New Delhi: India and the other Quad member countries Thursday stressed that they are committed to a “rules-based international order, underpinned by respect for territorial integrity and sovereignty”.
They also added that changes in the world make a strong case for them to work closely together. The virtual meeting of the four Quad nations — India, US, Australia and Japan — comes amid the ongoing disengagement process between Indian and Chinese troops at the Pangong Tso in Ladakh. India and China were locked in a bitter border standoff that began in April-May 2020.
“The ministers emphasised their commitment to upholding a rules-based international order, underpinned by respect for territorial integrity and sovereignty, rule of law, transparency, freedom of navigation in the international seas and peaceful resolution of dispute,” said a statement issued by the Ministry of External Affairs (MEA).
The statement added that the ministers highlighted their shared attributes as political democracies, market economies and pluralistic societies.
“They recognised that the changes underway in the world makes a strong case for their countries working closely together,” the statement added. “It was important for the international community that the direction of changes remains positive and beneficial to all.”
The meeting was held between External Affairs Minister S. Jaishankar, US Secretary of State Antony Blinken, Japan’s Minister of Foreign Affairs Motegi Toshimitsu, and Marise Payne, Minister for Foreign Affairs of Australia. The Quad ministerial is an informal group of four countries.
“Just concluded the Quad Foreign Ministerial Meeting with Australia, Japan and the US. Our positive agenda underlines our shared commitment to global good,” Jaishankar tweeted. “Exchanged perspectives on regional issues across the Indo-Pacific. Highlighted practical cooperation in different domains to give our agenda a concrete shape,” he said.
In an effort to expand the concept and framework of Indo-Pacific, the Quad countries also discussed the role of ASEAN in the initiative and the fact that European countries are also coming out with their own concept of Indo-Pacific.
In a statement, Payne said they discussed the “increasingly complex strategic challenges facing the region, and the growing pressures on rules, norms and institutions”.
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US aims to deepen Quad cooperation
The US Secretary of State, Antony Blinken, tweeted that Washington looks forward to the “deepening” of cooperation between the Quad countries under the present format.
“I had the pleasure to speak with my Quad counterparts @MarisePayne, @moteging, and @DrSJaishankar. I look forward to deepening our cooperation on climate change and COVID-19, supporting ASEAN centrality, and advancing our vision of a free and open Indo-Pacific,” Blinken tweeted.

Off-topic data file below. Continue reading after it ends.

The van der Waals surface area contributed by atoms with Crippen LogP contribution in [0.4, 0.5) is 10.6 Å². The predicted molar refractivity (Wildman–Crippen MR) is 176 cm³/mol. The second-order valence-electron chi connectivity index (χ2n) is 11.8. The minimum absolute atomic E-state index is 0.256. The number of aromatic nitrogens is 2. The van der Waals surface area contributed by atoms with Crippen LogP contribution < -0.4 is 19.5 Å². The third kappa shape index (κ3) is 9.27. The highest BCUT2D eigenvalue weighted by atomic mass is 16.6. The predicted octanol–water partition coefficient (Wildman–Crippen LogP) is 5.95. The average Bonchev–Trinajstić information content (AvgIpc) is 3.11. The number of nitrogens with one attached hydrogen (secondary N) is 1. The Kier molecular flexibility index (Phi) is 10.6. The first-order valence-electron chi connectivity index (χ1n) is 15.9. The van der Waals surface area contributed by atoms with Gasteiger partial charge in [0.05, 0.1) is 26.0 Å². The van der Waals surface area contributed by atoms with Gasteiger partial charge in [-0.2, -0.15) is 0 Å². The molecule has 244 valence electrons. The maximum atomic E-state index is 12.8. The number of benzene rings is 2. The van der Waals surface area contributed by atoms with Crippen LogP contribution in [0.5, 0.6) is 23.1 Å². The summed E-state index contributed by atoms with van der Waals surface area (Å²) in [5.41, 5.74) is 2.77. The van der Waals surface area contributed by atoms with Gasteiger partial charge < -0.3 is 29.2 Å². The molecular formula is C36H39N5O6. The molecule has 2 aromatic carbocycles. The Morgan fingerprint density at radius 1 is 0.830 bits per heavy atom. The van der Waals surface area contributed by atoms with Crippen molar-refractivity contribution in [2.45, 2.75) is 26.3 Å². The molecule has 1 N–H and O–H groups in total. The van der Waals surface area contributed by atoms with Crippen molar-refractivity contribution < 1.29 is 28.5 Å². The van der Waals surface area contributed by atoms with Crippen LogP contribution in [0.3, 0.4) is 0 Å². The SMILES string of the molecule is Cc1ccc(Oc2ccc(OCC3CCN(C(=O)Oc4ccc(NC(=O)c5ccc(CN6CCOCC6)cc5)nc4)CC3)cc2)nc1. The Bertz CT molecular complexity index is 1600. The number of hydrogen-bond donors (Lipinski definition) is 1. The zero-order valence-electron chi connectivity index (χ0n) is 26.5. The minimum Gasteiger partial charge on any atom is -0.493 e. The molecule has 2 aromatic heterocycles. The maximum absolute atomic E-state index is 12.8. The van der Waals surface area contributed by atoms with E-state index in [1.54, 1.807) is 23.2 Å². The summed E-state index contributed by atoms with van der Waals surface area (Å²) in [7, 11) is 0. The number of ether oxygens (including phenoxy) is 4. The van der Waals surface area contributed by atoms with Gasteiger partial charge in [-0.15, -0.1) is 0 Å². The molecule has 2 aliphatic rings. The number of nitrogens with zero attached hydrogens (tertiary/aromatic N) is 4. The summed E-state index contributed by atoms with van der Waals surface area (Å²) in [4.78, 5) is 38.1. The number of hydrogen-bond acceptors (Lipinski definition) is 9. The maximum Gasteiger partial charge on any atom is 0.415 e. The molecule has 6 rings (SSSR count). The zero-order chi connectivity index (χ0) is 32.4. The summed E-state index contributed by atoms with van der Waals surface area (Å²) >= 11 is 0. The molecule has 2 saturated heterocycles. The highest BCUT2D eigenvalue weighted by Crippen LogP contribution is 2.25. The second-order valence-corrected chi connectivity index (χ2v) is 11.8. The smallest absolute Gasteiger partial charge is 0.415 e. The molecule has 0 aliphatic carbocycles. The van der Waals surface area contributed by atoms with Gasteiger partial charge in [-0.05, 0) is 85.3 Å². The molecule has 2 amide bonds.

Japan’s Foreign Minister Motegi Toshimitsu expressed “serious concern” on China’s Coast Guard Law even as the member nations all concurred to “strongly oppose unilateral and forceful attempts to change the status quo in the context of the East and South China Sea”.
The US, along with the rest of the Quad partners, also highlighted the “need to restore the democratically elected government in Burma, and the priority of strengthening democratic resilience in the broader region”.
Myanmar has been under a military coup since 1 February even as the armed forces there have been tightening their grip in the country.
No decision on Quad summit meeting
This time expectations were high that the Quad foreign ministers might decide to elevate their cooperation to the summit level after the US proposed a meeting of all the leaders of the member countries thereby making it more formal and institutional.
Ahead of the Quad meet, the Pentagon Wednesday stated that India is a “critical partner, especially when you consider all of the challenges in the Indo-Pacific region.”
Hours before the meeting, Prime Minister Narendra Modi also held talks with his Australian counterpart Scott Morrison reiterating their common objective towards the Indo-Pacific strategic initiative.
“Spoke with my good friend PM @ScottMorrisonMP today. Reiterated our commitment to consolidating our Comprehensive Strategic Partnership. Also discussed regional issues of common interest. Look forward to working together for peace, prosperity and security in the Indo-Pacific,” Modi tweeted Thursday.
However, no formal decision to hold the proposed Quad Summit was announced in this meeting. “They reiterated their commitment to the Quad meeting at least annually at the Ministerial level and on a regular basis at senior and working levels to strengthen cooperation on advancing a free and open Indo-Pacific region, including support for freedom of navigation and territorial integrity,” the US State Department said.
The first round of Quad foreign ministers’ meeting was held at New York in September 2019, followed by the second round that was held in-person despite the pandemic in October 2020 in Tokyo.
Last month, US National Security Adviser Jake Sullivan had said that the Quad grouping is a “foundation upon which to build substantial American policy in the Indo-Pacific region”.
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